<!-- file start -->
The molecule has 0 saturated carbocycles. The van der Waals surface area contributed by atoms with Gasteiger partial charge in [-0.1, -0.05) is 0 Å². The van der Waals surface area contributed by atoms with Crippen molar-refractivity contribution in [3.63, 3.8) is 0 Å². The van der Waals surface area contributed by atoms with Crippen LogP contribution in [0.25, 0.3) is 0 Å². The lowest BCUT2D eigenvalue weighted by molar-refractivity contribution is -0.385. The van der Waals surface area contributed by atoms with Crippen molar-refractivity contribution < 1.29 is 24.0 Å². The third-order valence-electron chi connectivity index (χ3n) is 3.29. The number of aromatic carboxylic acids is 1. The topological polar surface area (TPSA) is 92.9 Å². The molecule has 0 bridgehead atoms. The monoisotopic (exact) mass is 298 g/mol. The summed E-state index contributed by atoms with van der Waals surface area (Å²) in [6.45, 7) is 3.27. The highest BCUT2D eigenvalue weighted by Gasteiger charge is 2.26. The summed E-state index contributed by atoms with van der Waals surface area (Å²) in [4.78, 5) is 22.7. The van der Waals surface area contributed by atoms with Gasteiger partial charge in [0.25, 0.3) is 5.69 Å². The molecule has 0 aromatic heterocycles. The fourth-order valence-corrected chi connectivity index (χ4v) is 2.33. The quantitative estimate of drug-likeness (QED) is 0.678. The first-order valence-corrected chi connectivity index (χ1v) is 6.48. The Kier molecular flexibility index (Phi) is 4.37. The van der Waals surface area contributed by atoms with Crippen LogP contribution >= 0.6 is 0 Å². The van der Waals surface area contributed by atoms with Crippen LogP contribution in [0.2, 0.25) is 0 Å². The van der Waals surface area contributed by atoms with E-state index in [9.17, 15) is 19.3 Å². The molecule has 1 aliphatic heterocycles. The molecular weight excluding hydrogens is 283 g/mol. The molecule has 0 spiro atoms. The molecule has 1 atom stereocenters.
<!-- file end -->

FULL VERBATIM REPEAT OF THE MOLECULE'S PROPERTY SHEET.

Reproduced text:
The molecule has 0 saturated carbocycles. The van der Waals surface area contributed by atoms with Gasteiger partial charge in [-0.1, -0.05) is 0 Å². The van der Waals surface area contributed by atoms with Crippen molar-refractivity contribution in [3.63, 3.8) is 0 Å². The van der Waals surface area contributed by atoms with Crippen LogP contribution in [0.25, 0.3) is 0 Å². The lowest BCUT2D eigenvalue weighted by molar-refractivity contribution is -0.385. The van der Waals surface area contributed by atoms with Crippen molar-refractivity contribution < 1.29 is 24.0 Å². The third-order valence-electron chi connectivity index (χ3n) is 3.29. The number of aromatic carboxylic acids is 1. The topological polar surface area (TPSA) is 92.9 Å². The molecule has 0 bridgehead atoms. The monoisotopic (exact) mass is 298 g/mol. The summed E-state index contributed by atoms with van der Waals surface area (Å²) in [6.45, 7) is 3.27. The highest BCUT2D eigenvalue weighted by Gasteiger charge is 2.26. The summed E-state index contributed by atoms with van der Waals surface area (Å²) in [4.78, 5) is 22.7. The van der Waals surface area contributed by atoms with Gasteiger partial charge in [0.25, 0.3) is 5.69 Å². The molecule has 0 aromatic heterocycles. The fourth-order valence-corrected chi connectivity index (χ4v) is 2.33. The quantitative estimate of drug-likeness (QED) is 0.678. The first-order valence-corrected chi connectivity index (χ1v) is 6.48. The Kier molecular flexibility index (Phi) is 4.37. The van der Waals surface area contributed by atoms with Crippen LogP contribution >= 0.6 is 0 Å². The van der Waals surface area contributed by atoms with Crippen LogP contribution in [0.2, 0.25) is 0 Å². The van der Waals surface area contributed by atoms with E-state index in [9.17, 15) is 19.3 Å². The molecule has 1 aliphatic heterocycles. The molecular weight excluding hydrogens is 283 g/mol. The molecule has 0 spiro atoms. The molecule has 1 atom stereocenters.